Mallin, M.A., M.H. Posey, M.R. McIver, D.C. Parsons, S.H. Ensign, and T.D. Alphin. 2002. BioScience 52(11):999–1010.
Few events in modern society are as frightening and unpredictable as a hurricane. A hurricane’s strength, its duration, and the location of its landfall are often uncertain until mere hours before it strikes land. Disruptions from hurricanes — including property loss, infrastructure damage, and human miserylast weeks or months, and the toll in lives lost can be catastrophic in less developed countries.
However, hurricanes are normal disturbances that natural ecosystems have been affected by and recovered from for millennia. One such ecosystem, the Cape Fear River system in North Carolina, has been struck repeatedly by hurricanes in recent years. The ecosystem-level effects of this recent spate of hurricanes are evident in the severe degradation of water quality, benthic community displacement and mortality, and large-scale fish kills. Since the Atlantic basin is predicted to have above average hurricane activity for the next 10 to 40 years (Goldberg et al. 2000), such environmental degradation is likely to continue.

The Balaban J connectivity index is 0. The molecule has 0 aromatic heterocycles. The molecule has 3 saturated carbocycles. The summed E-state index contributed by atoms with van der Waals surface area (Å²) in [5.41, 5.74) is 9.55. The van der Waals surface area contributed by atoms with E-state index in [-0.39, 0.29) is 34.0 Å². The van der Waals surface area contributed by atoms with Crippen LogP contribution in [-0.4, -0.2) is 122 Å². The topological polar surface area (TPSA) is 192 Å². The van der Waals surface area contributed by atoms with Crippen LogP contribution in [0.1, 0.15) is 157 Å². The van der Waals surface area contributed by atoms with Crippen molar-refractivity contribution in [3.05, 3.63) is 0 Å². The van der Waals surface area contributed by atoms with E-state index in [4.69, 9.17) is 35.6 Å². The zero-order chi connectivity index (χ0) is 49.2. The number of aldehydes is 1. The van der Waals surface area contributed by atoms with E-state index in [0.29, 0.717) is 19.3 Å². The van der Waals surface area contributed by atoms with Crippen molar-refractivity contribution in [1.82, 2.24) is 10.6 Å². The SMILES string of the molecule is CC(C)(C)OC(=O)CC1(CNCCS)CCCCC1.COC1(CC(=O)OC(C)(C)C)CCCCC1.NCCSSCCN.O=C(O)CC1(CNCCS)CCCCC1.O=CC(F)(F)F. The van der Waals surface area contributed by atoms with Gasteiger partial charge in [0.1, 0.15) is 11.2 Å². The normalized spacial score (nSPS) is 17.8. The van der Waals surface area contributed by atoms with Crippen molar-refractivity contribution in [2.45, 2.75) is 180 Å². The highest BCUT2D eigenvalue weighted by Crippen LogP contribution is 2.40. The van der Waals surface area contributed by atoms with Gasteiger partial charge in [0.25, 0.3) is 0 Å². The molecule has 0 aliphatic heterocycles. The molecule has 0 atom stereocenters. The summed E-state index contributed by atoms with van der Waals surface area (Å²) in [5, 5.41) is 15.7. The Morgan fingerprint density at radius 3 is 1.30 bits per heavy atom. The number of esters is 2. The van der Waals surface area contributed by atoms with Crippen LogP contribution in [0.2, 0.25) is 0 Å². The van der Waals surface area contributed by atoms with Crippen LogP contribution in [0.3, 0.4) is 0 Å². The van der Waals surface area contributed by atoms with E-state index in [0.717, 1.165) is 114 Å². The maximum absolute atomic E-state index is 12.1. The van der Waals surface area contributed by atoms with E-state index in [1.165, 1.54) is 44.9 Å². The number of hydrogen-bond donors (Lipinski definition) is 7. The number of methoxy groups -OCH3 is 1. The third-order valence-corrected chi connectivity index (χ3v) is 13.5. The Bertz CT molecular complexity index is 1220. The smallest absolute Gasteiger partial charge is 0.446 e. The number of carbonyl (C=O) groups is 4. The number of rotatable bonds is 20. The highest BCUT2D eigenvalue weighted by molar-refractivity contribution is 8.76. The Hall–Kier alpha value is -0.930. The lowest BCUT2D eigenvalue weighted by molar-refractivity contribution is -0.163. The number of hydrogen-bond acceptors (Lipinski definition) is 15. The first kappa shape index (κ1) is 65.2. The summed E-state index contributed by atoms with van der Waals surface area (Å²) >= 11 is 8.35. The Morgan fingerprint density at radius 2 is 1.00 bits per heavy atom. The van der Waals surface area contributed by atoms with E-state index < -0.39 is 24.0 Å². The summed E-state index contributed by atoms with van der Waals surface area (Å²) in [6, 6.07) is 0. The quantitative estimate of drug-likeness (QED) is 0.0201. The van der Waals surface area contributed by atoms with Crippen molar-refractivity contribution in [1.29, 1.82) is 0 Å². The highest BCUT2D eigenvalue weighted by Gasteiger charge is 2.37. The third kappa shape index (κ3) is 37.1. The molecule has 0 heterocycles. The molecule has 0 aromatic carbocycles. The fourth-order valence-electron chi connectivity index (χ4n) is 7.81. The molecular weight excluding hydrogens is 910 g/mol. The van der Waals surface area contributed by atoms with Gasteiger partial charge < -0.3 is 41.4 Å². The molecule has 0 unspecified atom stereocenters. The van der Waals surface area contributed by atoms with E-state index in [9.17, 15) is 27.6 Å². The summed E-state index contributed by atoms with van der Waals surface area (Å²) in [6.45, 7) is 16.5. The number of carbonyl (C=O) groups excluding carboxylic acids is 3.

In recent decades, the lower Cape Fear watershed has undergone extensive transformation, caused mainly by agriculture. Shifts in land use can substantially alter the effects of natural disturbances (Naiman and Turner 2000) and cause extensive alterations to ecosystems distant from those where the land use changes occurred (Dale et al. 2000). Our objectives in this article are to describe the effects of hurricanes on water quality, benthic faunal communities, and fish; discuss how human landscape changes amplify the effects of disturbances; and examine the ways in which this diverse river–estuarine system has responded to and recovered from various characteristics of hurricanes.